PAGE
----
The U.S. Federal Reserve is hiring a manager to oversee its traditional payments section, while adding new responsibilities to the role, including incorporating digital currencies, stablecoins and distributed ledger technologies.
For months, the central bank’s governors have been hinting at its broader interest in understanding and even issuing a digital currency in the face of corporate stablecoin proposals and national coins abroad, but this hire would be the first human resources investment made by the Fed towards integrating the technology into its existing systems.
In a job posted to the Fed’s website on Monday, the role, to be based in Washington, D.C., would manage the Fed’s Retail Payments Section, overseeing check and automated clearinghouse services, facilitating research in retail payments innovation, and addressing policy and regulatory issues concerning retail payment systems.
But besides work related to traditional check payments, automated clearing house (ACH), and cards, the new role would also be charged with:
Facilitating and contributing to innovations research including digital currencies, stable coins, distributed ledger technologies, and broadly financial/digital innovation in retail payments.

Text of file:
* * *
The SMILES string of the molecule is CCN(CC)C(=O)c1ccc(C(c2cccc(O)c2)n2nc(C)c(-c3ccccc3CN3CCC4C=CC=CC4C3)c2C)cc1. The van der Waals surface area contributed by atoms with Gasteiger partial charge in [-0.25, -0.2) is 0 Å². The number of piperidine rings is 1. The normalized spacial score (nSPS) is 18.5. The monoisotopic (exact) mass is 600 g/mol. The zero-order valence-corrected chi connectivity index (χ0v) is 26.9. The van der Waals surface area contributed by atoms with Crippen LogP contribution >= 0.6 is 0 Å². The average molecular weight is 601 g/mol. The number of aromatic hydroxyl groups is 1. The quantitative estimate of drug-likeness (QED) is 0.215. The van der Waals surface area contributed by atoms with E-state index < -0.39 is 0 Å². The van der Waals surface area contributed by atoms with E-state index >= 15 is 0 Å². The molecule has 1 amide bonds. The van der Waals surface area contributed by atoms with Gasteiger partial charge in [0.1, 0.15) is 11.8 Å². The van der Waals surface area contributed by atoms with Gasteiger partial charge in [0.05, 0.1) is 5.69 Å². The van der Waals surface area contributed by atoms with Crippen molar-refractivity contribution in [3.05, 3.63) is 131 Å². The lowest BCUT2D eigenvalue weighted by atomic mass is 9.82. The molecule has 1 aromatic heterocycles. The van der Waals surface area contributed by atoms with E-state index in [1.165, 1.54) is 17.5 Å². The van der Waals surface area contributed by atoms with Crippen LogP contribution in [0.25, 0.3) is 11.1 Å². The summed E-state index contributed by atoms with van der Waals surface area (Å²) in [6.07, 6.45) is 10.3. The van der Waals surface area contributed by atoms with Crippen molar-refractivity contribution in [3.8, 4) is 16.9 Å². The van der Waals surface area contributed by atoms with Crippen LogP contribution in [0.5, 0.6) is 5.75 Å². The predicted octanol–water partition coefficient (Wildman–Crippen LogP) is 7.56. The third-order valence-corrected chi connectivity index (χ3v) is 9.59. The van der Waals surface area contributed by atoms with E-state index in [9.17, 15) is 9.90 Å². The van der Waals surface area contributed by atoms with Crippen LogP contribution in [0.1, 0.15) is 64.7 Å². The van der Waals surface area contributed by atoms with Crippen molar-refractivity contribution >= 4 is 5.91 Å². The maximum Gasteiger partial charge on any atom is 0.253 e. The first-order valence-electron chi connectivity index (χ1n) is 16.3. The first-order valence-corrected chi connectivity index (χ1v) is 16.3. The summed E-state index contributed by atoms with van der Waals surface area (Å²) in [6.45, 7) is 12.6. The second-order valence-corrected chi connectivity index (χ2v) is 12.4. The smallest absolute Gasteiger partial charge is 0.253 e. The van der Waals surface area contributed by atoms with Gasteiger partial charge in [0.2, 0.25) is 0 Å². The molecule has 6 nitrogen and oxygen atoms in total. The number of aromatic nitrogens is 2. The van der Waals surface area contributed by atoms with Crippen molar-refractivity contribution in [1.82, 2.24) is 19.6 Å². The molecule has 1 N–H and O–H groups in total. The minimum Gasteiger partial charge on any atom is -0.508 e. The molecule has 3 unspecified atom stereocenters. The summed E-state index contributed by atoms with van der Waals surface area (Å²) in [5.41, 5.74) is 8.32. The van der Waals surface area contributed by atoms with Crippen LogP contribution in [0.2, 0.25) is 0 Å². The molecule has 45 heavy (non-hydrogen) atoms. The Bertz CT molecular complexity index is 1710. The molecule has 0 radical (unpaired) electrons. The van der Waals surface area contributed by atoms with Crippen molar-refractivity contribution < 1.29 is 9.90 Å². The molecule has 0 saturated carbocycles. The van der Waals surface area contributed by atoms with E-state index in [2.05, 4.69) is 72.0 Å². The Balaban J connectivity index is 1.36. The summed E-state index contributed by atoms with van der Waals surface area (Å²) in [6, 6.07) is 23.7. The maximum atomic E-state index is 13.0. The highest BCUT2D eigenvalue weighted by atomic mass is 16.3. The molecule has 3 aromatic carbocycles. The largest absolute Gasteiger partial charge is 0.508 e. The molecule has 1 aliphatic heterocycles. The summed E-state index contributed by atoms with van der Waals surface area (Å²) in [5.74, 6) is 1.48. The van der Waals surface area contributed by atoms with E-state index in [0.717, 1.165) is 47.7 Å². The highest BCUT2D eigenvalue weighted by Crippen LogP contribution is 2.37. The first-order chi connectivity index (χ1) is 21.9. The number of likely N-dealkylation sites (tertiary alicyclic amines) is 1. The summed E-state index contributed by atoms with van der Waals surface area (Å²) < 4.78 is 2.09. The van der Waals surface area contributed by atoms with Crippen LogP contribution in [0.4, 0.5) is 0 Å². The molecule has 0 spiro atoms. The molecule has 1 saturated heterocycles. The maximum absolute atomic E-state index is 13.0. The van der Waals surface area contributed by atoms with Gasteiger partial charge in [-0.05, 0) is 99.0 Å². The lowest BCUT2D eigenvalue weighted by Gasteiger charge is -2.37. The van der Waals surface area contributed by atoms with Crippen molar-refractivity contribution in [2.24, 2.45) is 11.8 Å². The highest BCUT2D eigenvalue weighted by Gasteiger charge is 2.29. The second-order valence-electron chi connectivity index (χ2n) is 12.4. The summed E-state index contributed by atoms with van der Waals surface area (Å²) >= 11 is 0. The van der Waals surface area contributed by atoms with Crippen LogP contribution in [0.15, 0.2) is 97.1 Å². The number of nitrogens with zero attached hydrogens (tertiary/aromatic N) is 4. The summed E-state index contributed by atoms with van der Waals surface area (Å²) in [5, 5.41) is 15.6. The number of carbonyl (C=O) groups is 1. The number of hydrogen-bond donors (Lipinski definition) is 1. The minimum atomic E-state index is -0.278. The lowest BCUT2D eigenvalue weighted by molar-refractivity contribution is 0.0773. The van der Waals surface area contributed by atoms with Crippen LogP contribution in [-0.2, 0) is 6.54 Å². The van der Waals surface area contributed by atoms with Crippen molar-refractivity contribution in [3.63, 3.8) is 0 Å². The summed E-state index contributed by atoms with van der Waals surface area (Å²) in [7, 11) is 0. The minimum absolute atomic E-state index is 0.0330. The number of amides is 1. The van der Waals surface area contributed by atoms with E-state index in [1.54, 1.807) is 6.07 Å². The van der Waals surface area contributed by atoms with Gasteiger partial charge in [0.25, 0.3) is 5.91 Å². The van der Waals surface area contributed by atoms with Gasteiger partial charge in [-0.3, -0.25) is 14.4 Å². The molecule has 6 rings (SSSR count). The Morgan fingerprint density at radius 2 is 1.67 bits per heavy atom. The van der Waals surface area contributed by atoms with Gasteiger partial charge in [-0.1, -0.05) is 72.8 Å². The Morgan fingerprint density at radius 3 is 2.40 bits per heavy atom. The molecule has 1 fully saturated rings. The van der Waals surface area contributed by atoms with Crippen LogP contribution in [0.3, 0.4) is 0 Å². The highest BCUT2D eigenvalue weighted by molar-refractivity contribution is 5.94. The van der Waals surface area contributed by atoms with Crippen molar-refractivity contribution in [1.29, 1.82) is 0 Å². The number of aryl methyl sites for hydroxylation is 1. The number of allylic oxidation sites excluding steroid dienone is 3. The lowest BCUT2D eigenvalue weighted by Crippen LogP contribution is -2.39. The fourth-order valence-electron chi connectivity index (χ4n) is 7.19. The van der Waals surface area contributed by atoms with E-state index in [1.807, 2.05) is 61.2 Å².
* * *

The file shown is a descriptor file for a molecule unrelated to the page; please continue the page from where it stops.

In addition to digital currency research, the candidate would contribute to policy and regulations related to retail payments and represent the Board of Governors views with other Board divisions, reserve banks and government agencies.
The highest salary the new hire would be eligible for would be $250,700.
Last month, two U.S. lawmakers sent a letter to Federal Reserve Chairman Jerome Powell, asking the Fed to consider creating a digital currency. The move came after Bank of England governor Mark Carney suggested in August that a central bank-supported digital currency could replace the dollar as the global hedge currency.
Federal Reserve Bank of Dallas President Rob Kaplan has said that the reserve has been studying the potential impact of a Libra-style stablecoin and is “actively looking at and debating” issuance of a digital currency.
The Fed’s study of digital currencies comes just as China’s central bank, the People’s Bank of China, announced that it was close to launching its own digital currency. Mu Changchun, deputy director of the payments unit at the central bank, argued that the digital currency would boost circulation of the Chinese yuan internationally.
A Fed spokesperson could not provide more information about the job posting.
Federal Reserve image via Shutterstock
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